Launching Our Students Into Careers
Launchpad, an end-of-semester event, sets the stage for industrial design students to have meaningful conversations with the Atlanta design community. This event showcases students' studio work and personal portfolios from all years and programs across three floors of the School of Industrial Design. Students, faculty, parents, friends, and guests roam the floors of the School, meet students, and view the great projects produced during the fall semester.
Launchpad is aimed primarily at graduating students, so it is their "launch" into the professional world. For other students it is a chance to try to get internships, according to Roger Ball, a professor and graduate program coordinator. About 250 people attended the fall show. This was the second year the School has held the fall show. A spring end-of-semester event has been held for years.
We Design and Build Bikes, Too
First-year students get a glimpse of their future with an up-close, hands-on presentation of projects in the Bicycle Studio exhibit. Senior Lecturer Kevin Shankwiler showcased a curated selection of student bikes created in his junior ID studio over the past five years.
As research is part of the process at the School of ID, one goal, according to Shankwiler, was to employ user-center research and design techniques to enable innovation in a mature product space. Another goal was to design a complex product from a systems standpoint, i.e., a bicycle is a product comprised of a system of components, he said.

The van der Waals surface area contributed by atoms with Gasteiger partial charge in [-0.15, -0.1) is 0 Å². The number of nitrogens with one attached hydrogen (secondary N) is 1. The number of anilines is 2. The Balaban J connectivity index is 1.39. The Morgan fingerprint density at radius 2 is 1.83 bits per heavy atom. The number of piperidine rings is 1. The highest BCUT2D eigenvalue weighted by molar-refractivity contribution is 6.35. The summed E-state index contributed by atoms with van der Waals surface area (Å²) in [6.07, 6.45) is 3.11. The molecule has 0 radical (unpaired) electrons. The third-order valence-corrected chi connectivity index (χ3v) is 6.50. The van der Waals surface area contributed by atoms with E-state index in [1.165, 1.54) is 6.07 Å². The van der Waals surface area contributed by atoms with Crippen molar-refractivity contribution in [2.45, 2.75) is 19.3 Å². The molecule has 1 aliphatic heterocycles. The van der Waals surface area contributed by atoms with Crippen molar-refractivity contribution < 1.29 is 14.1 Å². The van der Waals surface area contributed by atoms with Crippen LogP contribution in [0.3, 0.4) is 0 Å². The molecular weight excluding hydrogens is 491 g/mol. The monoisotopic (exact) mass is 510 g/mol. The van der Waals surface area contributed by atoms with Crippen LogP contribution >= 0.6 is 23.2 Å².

We Meet Alumni and Industry Professionals
After a busy few weeks finishing final projects, students and faculty relax and network with alumni and Atlanta design professionals at Launchpad. This year, we welcomed a new strategic design partner, Design is Human, which helped to sponsor and promote the event.
One goal of Launchpad is to get students in front of professionals and make them aware of the quality and type of work being done at Georgia Tech, Shankwiler said. He said the School's "focus is on technology and its relationship and role within design."
Specifically, he said, "students are using and integrating technology tools into the process of designing, and the design of technology for use by humans and society."
Not only is research a part of our process, and but we are tied into engineering, computing, and business.
Students Get to Party
After a semester of hard work, the students relaxed and had fun. The leaders of the student chapter of the Industrial Designers Society of America (IDSA) ham it up on the red carpet. From left are, Shana Farkas, Sam Harvey, Atticus Huberts, Hollie Chan, Harry Tsai, and Elizabeth Jarecki.
Senior Julia Brooks shows off the "Georgia Tech Shoe" that she helped design, and which was worn by a contestant in the annual Miss Georgia pageant. The PechaKucha portfolio presentations were a lively part of the Launchpad evening, where participants showed their work in 20 slides in 20 seconds each.
Designs Worthy of a Gallery
Design studios in the second floor of the West Architecture building were transformed into galleries, allowing guests a first-hand look at how students design with technology in mind and incorporate that technology into product development.
Students will have the opportunity to do this again in May at the end of the spring semester when Launchpad is an even bigger show.